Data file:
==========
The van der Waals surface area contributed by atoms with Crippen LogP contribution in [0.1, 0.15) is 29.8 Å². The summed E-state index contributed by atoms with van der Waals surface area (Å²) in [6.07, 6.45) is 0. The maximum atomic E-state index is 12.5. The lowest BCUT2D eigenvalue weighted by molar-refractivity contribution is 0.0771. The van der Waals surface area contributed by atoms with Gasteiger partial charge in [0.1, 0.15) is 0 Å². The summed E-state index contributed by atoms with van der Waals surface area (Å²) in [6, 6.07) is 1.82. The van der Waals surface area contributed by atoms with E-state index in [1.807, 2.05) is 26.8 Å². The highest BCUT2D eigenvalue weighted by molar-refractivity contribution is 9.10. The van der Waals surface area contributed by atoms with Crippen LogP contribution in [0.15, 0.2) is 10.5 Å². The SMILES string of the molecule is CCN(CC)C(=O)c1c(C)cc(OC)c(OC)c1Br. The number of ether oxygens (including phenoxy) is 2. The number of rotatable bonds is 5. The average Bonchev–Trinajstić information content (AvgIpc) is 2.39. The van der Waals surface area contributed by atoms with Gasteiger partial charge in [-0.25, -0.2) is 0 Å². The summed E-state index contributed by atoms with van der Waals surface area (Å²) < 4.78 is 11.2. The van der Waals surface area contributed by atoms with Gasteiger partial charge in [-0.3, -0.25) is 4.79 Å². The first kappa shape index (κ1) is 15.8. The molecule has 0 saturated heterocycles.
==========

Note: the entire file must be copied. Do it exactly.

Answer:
The van der Waals surface area contributed by atoms with Crippen LogP contribution in [0.1, 0.15) is 29.8 Å². The summed E-state index contributed by atoms with van der Waals surface area (Å²) in [6.07, 6.45) is 0. The maximum atomic E-state index is 12.5. The lowest BCUT2D eigenvalue weighted by molar-refractivity contribution is 0.0771. The van der Waals surface area contributed by atoms with Gasteiger partial charge in [0.1, 0.15) is 0 Å². The summed E-state index contributed by atoms with van der Waals surface area (Å²) in [6, 6.07) is 1.82. The van der Waals surface area contributed by atoms with E-state index in [1.807, 2.05) is 26.8 Å². The highest BCUT2D eigenvalue weighted by molar-refractivity contribution is 9.10. The van der Waals surface area contributed by atoms with Crippen LogP contribution in [0.15, 0.2) is 10.5 Å². The SMILES string of the molecule is CCN(CC)C(=O)c1c(C)cc(OC)c(OC)c1Br. The number of ether oxygens (including phenoxy) is 2. The number of rotatable bonds is 5. The average Bonchev–Trinajstić information content (AvgIpc) is 2.39. The van der Waals surface area contributed by atoms with Gasteiger partial charge in [-0.25, -0.2) is 0 Å². The summed E-state index contributed by atoms with van der Waals surface area (Å²) < 4.78 is 11.2. The van der Waals surface area contributed by atoms with Gasteiger partial charge in [-0.3, -0.25) is 4.79 Å². The first kappa shape index (κ1) is 15.8. The molecule has 0 saturated heterocycles.